“A force of nature with the velocity of a hurricane!”
This is how journalist Caroline Sullivan, writing in The Guardian, described the astonishing voice of Freddie Mercury, Queens’s legendary frontman.
The voice behind We Are The Champions had a range rumored to be well over four octaves. Was he naturally gifted? Was he a freak voice? Was his voice the result of intense training?
Though Freddie Mercury died in 1991, such questions have long intrigued vocologists, making his voice the subject of many well-known studies. One of them, conducted recently by a team of Austrian, Czech and Swedish researchers, found that he probably successfully faked being a tenor, though he was more likely a baritone with exceptional control over his voice production technique.
They reached this conclusion by analysing 6 interviews that revealed a median speaking fundamental frequency of 117.3 Hz, which is typically found for baritone voices. This, along with anecdotal evidence of Mercury once turning down an offer to sing in an opera duet because he was afraid that his fans wouldn’t recognise his baritone voice.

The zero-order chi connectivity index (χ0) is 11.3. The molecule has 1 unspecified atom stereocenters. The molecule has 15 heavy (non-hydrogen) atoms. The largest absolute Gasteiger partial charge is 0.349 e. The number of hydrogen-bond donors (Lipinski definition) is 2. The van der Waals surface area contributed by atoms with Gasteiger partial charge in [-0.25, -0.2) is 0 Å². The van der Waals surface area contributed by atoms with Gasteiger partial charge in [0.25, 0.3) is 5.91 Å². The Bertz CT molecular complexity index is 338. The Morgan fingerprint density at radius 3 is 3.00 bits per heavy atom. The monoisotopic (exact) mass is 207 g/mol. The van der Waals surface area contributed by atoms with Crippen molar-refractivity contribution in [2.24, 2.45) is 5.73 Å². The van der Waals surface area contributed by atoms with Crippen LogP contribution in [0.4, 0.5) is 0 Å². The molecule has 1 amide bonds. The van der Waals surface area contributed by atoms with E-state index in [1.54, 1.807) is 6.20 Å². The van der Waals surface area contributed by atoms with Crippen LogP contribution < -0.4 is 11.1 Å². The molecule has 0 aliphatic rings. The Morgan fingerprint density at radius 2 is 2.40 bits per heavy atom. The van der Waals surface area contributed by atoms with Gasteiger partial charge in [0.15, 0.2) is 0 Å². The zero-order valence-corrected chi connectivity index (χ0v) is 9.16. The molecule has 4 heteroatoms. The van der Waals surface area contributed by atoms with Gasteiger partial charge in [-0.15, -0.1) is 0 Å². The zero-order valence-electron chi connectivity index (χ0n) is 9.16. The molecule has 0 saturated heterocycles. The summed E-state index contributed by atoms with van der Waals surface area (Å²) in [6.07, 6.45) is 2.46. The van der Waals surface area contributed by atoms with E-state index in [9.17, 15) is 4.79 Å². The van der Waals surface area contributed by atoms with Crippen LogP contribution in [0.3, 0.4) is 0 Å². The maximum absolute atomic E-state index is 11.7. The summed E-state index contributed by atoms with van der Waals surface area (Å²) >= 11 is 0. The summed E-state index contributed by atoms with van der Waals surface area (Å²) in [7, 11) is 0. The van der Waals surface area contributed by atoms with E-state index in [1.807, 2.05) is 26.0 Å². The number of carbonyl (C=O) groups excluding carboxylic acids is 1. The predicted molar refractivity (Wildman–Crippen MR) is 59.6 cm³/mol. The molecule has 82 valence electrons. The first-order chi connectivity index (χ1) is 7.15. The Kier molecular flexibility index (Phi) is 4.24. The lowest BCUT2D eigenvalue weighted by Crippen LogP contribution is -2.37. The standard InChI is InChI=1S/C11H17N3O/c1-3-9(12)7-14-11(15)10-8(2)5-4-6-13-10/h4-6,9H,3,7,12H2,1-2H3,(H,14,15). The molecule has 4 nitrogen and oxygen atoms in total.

Using a 4,000 frames-per-second camera, the scientists also filmed the throat of Daniel Zangger-Borch, a professional rock singer, as he imitated Mercury’s voice, and discovered an intriguing physical phenomenon called subharmonics that Mercury used to drive his vocals to the limit. Subharmonics is a form of singing where the vocal folds vibrate along with a pair of tissue structures called ventricular folds. This form of singing is only used by Tuvan throat singers of Mongolia, except in a more extreme way.
You can hear Tuvan throat singers here — this is how Freddie Mercury used his throat.
Mercury’s vocal cords vibrated at 7.04 Hz – higher than a typical vibrato range of 5.4 Hz to 6.0 Hz. To put it in a more scientific way, The famous opera singer Luciano Pavarotti produced a perfect sine wave for vibrato when he sang — a value of 1. Mercury, on the other hand, averaged a value of 0.57 — which means he was vibrating something in his throat even Pavarotti couldn’t move.
Watch what scientists found when they looked into Freddie Mercury’s voice: